Pope Sexual Abuse Scandal: Benedict Implicated In Cover-Up Of Wisconsin Abuse Case

Pope Implicated In Cover-Up Of Wisconsin Sex Abuse Case

As a cardinal, Pope Benedict XVI and other Vatican officials did not punish or even hold a trial within the Catholic church for a Wisconsin priest who may have molested as many as 200 deaf boys, according to The New York Times.

The Times reports that despite warnings from "several" bishops to then-Cardinal Ratzinger about Father Lawrence Murphy, a priest at the St. John's School For The Deaf in St. Francis, WI, the Vatican chose not to act and ultimately allowed Murphy to go unpunished before his death in 1998. The Times reports:

In 1996, Cardinal Ratzinger failed to respond to two letters about the case from Rembert G. Weakland, Milwaukee's archbishop at the time. After eight months, the second in command at the doctrinal office, Cardinal Tarcisio Bertone, now the Vatican's secretary of state, instructed the Wisconsin bishops to begin a secret canonical trial that could lead to Father Murphy's dismissal.

But Cardinal Bertone halted the process after Father Murphy personally wrote to Cardinal Ratzinger protesting that he should not be put on trial because he had already repented and was in poor health and that the case was beyond the church's own statute of limitations.

"I simply want to live out the time that I have left in the dignity of my priesthood," Father Murphy wrote near the end of his life to Cardinal Ratzinger. "I ask your kind assistance in this matter." The files contain no response from Cardinal Ratzinger.

The Times acquired the correspondence and church files from the lawyers for five men who are suing the Archdiocese of Milwaukee over the abuse. A 2006 story by the Milwaukee Journal Sentinel detailed Murphy's violations:

The men's stories are similar. Murphy would call them to his bedroom in the school, or visit them in their dorm beds late at night, masturbate them and leave. Sometimes he would go on to other boys. Often he would say nothing. Sometimes when the boys saw him molesting other boys in the dorm room, they would cover their heads with their blankets, hug themselves tightly and weep. At times, he would take their confession in a second floor walk-in closet in the boy's dorm and molest them.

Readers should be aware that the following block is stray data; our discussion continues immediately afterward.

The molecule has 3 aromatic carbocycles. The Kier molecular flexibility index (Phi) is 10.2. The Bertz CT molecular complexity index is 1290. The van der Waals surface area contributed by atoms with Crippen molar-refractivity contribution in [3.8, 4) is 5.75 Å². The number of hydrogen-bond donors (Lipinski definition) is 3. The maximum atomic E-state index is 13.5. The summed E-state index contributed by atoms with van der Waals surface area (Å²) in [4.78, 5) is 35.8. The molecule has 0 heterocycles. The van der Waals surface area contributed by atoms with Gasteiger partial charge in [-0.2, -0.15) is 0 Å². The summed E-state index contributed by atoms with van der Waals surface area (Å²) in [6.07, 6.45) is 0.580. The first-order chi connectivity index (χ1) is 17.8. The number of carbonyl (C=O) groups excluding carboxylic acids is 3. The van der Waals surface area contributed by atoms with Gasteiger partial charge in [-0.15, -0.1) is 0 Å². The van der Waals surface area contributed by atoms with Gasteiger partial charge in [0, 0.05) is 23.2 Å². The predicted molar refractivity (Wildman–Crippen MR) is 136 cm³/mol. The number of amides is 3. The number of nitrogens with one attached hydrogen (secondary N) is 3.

"Murphy was so powerful and it was so hard," said Geier who was molested when he was in seventh grade and said he saw more than a dozen other boys molested. "You couldn't get out. It was like a prison. I felt so confused. Here I had Father Murphy touching me. I would be like, 'God, what's right?' "

Geier said the boys received no sex education and had no idea what was happening to them. Some, he said, believed it must be all right because it was being done by a priest.

On Wednesday, the Pope accepted the resignation of Bishop John Magee, an Irish bishop, for his failure to report child-molesting priests to police. Last week, the Pope issued an unprecedented letter to Ireland addressing the 16 years of church cover-up scandals there. But he has yet to say anything about his handling of an abuse case in Germany.

In that case, Ratzinger approved the 1980 transfer of Rev. Peter Hullermann to a psychological treatment center to receive treatment for pedophilia. Ratziner, then a cardinal, was the archbishop of Munich and did not report Hullermann's alleged abuse of boys to German police.

Since January, more than 300 former Catholic school students and others have stepped forward with abuse claims and the church has seen it's poll numbers fall drastically.

According to Stern magazine, Only 17 percent of Germans polled said that they still trust the Catholic church, compared to 29 percent in late January, just before the first abuse cases there were made public.

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